Pressure Critical

Current System Configuration: Definitely not relaxed
Earworms:
The Last Winged Unicorn by Rhapsody of Fire. [Epic Metal] Rhapsody’s vocals aren’t as good as DragonForce’s, but their melodies are just incredible. They have lots of that awesome church organ-and-electric guitar accompaniment too. Other current favorites are The Last Angel’s Call and Land of Immortals, also by Rhapsody of Fire.

Sustenance:
[Breakfast] Pancakes with brown sugar
[Lunch] Beef salpicao and brown rice
[Dinner] Angel hair pasta
[Coffee] Homemade mocha
I Want to Read:
-everything I wanted to read in my last post

Earlier today I felt like my head was about to explode. I was rushing to finish checking my students’ formal themes so that I could proceed to their projects. Thank God I was able to finish the formal themes. I am now 1/10 of the way through the projects. Yay. (I didn’t bring home any work, I wanted to rest.)

I’m just glad that we’re having our fair this weekend. Of course, this means I’m coming in my costume. Now I just need to get gloves. I lost the original pair. <_<

The Lottery

No, I did not join the lottery. I have better ways to invest my money. But we did take up the short story of that title by Shirley Jackson. I can’t really discuss it without spoiling it, but it basically tells the story of a backwater American town that practices a traditional annual lottery.

Unfortunately, the lottery here does not win you anything more than a stoning. Whoever picks the marked slip gets stoned to death by the town. Why? I have no idea. It seemed to have been part of a harvest ritual in the distant past, though the meaning has been lost through the years.

But I don’t think that part was the most disturbing.

What I found disturbing is the victim’s total lack of concern for others. I don’t want to spoil any more than that if you plan to read the story, but I was able to relate the story’s message to modern Philippine society.

See, we Pinoys love to rubberneck. We see an accident on the road, we slow down, satisfy our curiosity, and then drive on, not caring. We don’t really mind if something bad happens, as long as it happens to someone else.

Of course, we’re all someone else to someone else.

We Filipinos are said to be the happiest people in the world. We smile in the midst of suffering, sure. But is it really because we’re happy? Naive?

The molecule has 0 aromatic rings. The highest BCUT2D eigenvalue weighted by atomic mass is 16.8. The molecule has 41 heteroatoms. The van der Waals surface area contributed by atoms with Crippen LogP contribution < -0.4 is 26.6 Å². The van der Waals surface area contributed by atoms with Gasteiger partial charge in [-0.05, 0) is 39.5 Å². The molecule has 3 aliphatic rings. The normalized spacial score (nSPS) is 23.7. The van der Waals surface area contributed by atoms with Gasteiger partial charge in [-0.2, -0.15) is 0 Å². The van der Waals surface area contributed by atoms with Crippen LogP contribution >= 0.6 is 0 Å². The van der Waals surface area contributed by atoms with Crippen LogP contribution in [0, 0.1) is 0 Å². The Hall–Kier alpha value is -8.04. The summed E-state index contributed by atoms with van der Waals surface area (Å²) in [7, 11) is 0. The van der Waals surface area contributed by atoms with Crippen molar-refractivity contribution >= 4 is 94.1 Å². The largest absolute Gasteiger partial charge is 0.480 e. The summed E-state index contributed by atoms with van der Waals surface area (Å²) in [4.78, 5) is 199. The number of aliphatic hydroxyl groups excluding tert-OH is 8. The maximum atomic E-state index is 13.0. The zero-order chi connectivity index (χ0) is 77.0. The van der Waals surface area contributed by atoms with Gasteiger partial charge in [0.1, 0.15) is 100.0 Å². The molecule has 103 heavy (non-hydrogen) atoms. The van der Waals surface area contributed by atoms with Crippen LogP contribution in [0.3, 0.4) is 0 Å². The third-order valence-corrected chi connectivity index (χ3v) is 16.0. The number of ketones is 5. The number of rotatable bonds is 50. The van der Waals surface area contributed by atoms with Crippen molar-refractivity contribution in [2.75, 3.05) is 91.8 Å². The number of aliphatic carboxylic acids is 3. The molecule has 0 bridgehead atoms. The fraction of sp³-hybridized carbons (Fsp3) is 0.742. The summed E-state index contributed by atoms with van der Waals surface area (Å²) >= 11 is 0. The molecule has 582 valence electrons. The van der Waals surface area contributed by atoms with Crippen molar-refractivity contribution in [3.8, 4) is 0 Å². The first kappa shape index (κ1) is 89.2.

Or maybe it’s because we’re callous?

We may see the concept of a fictional community that annually stones a person to death so far-fetched, so far-removed from our reality–but really, with all of us so used to the callous act of rubbernecking, I really don’t think we’re that different from the people in the story.

I guess this is just one of the many things that our nation has to get out of its system.

Another tale of infinite wars
for the defenders of holy light!
The fire enters my mind,
the blood of the innocent before my eyes,
spreading the wings of the dream!
I want to win between fire and steel
for them all! –Legendary Tales by Rhapsody of Fire

Picking at the nation’s callouses,

Your Black Lion

~ by J. R. R. Flores on October 25, 2006.

3 Responses to “Pressure Critical”

  1. As I learned from my Socio 10 subject, I don’t think that people are really heartless or something like that. It is just that it is part of human nature to be curious of something that doesn’t happen in their daily life. I mean, it’s not everyday that you see a car crash or something like that, right?

    Most of the people who are watching would like to help, but they just are too busy to do so. Other people wouldn’t know what to do.

    Now, if only those people would be willing to spare some time [ and be late for their meeting ] to help the other, that would make things better.

  2. Point taken, but I still think that there’s a certain element of insensitivity in it. Maybe the car crash isn’t such a good example, but when I berate a student for not listening and the person beside him snickers, I think there’s a problem there.

  3. Rubber-necking is a universal phenomenon and not limited to Manila. For some it is just curiosity, for others it’s a way to say that they are better off than the guy lying down on the pavement with his brains splattered. It is a consolation for their own miserable lives… that someone is worse off. The situation of snickering likely is a different thing altogether… it is the sign of immaturity. Having your neighbour berated by the teacher is a free and vicarious lesson they can learn from – and yet they don’t. Kids nowadays fail to see that they grow up quickly nowadays and that they should pick-up all learning experiences they can. Of course, they can learn it later at far greater expense.

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